Compensation will soar unless action is taken on behaviour, teachers warn


Compensation payouts to teachers injured at work will spiral unless a “zero-tolerance” policy is adopted towards abusive behaviour, a teachers’ union has claimed.

The Ulster Teachers’ Union (UTU), which has about 6,000 members in Northern Ireland schools, says that underlying issues must be tackled in order to make teachers’ and pupils’ lives safer.

UTU general secretary Avril Hall Callaghan told the union’s annual conference in Newcastle, Co Down, that action must be taken to prevent costs to the public purse.

Ms Hall Callaghan says people talk about a so-called compensation culture as a negative thing.

When a teacher is no longer able to work because of an incident at work, however, then “they must seek redress, quite simply, to survive”, she added.

“The sad fact is that we are receiving a growing number of calls from teachers who have come face-to-face with increasingly violent situations,” she explained.

“We must have a zero-tolerance policy when it comes to this behaviour but the underlying causes must also be dealt with.”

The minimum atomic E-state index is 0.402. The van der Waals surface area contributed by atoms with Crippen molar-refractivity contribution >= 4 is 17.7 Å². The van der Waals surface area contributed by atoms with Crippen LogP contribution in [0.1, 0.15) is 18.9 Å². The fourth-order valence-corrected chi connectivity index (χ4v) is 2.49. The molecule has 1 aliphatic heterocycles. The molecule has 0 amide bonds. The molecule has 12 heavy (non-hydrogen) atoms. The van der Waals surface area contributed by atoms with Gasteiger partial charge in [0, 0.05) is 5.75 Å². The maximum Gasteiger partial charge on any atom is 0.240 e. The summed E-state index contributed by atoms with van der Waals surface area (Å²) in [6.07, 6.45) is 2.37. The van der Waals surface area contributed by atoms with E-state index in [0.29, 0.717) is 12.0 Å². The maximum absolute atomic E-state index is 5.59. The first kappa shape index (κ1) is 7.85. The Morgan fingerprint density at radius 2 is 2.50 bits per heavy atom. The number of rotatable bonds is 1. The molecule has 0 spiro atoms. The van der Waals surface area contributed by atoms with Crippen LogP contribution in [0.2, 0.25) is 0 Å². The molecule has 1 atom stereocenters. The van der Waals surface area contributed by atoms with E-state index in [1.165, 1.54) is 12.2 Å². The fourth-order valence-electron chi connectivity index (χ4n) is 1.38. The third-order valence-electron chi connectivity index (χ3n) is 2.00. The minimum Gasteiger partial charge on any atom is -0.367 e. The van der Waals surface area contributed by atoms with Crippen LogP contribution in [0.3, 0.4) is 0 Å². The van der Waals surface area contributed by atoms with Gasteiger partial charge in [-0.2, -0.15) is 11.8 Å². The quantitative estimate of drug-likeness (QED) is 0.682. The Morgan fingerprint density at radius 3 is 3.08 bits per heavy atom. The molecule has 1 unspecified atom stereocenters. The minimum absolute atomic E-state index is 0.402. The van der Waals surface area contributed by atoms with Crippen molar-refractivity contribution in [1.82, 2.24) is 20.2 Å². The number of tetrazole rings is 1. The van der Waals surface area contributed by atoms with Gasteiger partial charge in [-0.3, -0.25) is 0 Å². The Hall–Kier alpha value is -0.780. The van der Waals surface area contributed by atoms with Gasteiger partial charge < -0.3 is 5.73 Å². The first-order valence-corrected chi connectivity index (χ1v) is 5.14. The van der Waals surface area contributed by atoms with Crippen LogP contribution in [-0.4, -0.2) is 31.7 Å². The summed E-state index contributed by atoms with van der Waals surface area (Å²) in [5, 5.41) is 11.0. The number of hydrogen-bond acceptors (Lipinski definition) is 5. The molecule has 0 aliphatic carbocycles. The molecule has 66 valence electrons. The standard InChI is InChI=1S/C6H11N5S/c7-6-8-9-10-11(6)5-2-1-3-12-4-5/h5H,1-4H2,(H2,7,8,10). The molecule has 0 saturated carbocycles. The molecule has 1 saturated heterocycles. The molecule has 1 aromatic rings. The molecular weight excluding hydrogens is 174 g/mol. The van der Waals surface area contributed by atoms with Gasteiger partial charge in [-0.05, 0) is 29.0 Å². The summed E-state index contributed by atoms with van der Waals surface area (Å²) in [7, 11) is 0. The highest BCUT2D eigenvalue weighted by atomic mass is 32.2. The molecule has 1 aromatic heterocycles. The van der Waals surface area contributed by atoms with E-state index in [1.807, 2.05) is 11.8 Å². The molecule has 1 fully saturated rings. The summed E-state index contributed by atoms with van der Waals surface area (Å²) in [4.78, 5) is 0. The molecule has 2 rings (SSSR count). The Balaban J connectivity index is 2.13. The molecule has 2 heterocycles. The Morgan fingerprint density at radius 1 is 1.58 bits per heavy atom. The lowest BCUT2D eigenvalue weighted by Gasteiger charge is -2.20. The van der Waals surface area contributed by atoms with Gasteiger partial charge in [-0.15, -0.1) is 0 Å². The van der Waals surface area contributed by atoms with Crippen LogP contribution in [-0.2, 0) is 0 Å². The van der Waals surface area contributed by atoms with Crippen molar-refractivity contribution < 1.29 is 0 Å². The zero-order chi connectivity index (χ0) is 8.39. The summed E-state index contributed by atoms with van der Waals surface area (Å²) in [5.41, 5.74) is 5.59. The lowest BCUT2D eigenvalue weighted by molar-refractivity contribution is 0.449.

There is no one reason why these incidents are growing, she added, but said that certainly among the contributing factors is a cultural shift in how society views education.

Ms Hall Callaghan continued: “Also the fact that so many more children with very specific learning needs are now in the mainstream education system, yet the resources for them and the teachers just aren’t there.

“Time and again we listen to members traumatised by their experiences of indiscipline and violence – most commonly pushing and shoving, but sometimes being attacked with an object such as furniture, and being kicked and punched.”

In one incident, three teachers were ordered off the school premises on a Friday afternoon and suspended for a period of almost three months, the conference heard.

“When their alleged offences were investigated they were immediately reinstated but at this point they have been unable to return due to the trauma they experienced,” Ms Hall Callaghan explained.

“Northern Ireland is not the only country in the world whose pupils are not perfectly socialised or committed to learning.

“However, what is not helpful is the suggestion that any deficits in classroom are due to poor teaching, which all too often seems to be the default scapegoat setting.”



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